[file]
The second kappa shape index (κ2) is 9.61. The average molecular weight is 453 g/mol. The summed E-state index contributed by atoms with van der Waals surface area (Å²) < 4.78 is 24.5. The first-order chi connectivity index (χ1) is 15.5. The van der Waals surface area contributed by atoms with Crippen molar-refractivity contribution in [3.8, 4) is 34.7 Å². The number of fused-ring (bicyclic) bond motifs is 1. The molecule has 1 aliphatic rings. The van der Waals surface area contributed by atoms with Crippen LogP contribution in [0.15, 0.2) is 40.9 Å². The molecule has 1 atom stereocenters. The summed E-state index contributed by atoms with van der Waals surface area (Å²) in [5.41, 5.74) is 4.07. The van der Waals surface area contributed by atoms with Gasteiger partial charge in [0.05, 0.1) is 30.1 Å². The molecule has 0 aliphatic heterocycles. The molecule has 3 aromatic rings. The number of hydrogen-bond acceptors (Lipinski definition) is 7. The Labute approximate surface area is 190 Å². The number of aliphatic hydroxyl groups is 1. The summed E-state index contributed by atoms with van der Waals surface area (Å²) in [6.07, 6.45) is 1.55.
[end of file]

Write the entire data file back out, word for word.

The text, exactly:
The second kappa shape index (κ2) is 9.61. The average molecular weight is 453 g/mol. The summed E-state index contributed by atoms with van der Waals surface area (Å²) < 4.78 is 24.5. The first-order chi connectivity index (χ1) is 15.5. The van der Waals surface area contributed by atoms with Crippen molar-refractivity contribution in [3.8, 4) is 34.7 Å². The number of fused-ring (bicyclic) bond motifs is 1. The molecule has 1 aliphatic rings. The van der Waals surface area contributed by atoms with Crippen LogP contribution in [0.15, 0.2) is 40.9 Å². The molecule has 1 atom stereocenters. The summed E-state index contributed by atoms with van der Waals surface area (Å²) in [5.41, 5.74) is 4.07. The van der Waals surface area contributed by atoms with Gasteiger partial charge in [0.05, 0.1) is 30.1 Å². The molecule has 0 aliphatic heterocycles. The molecule has 3 aromatic rings. The number of hydrogen-bond acceptors (Lipinski definition) is 7. The Labute approximate surface area is 190 Å². The number of aliphatic hydroxyl groups is 1. The summed E-state index contributed by atoms with van der Waals surface area (Å²) in [6.07, 6.45) is 1.55.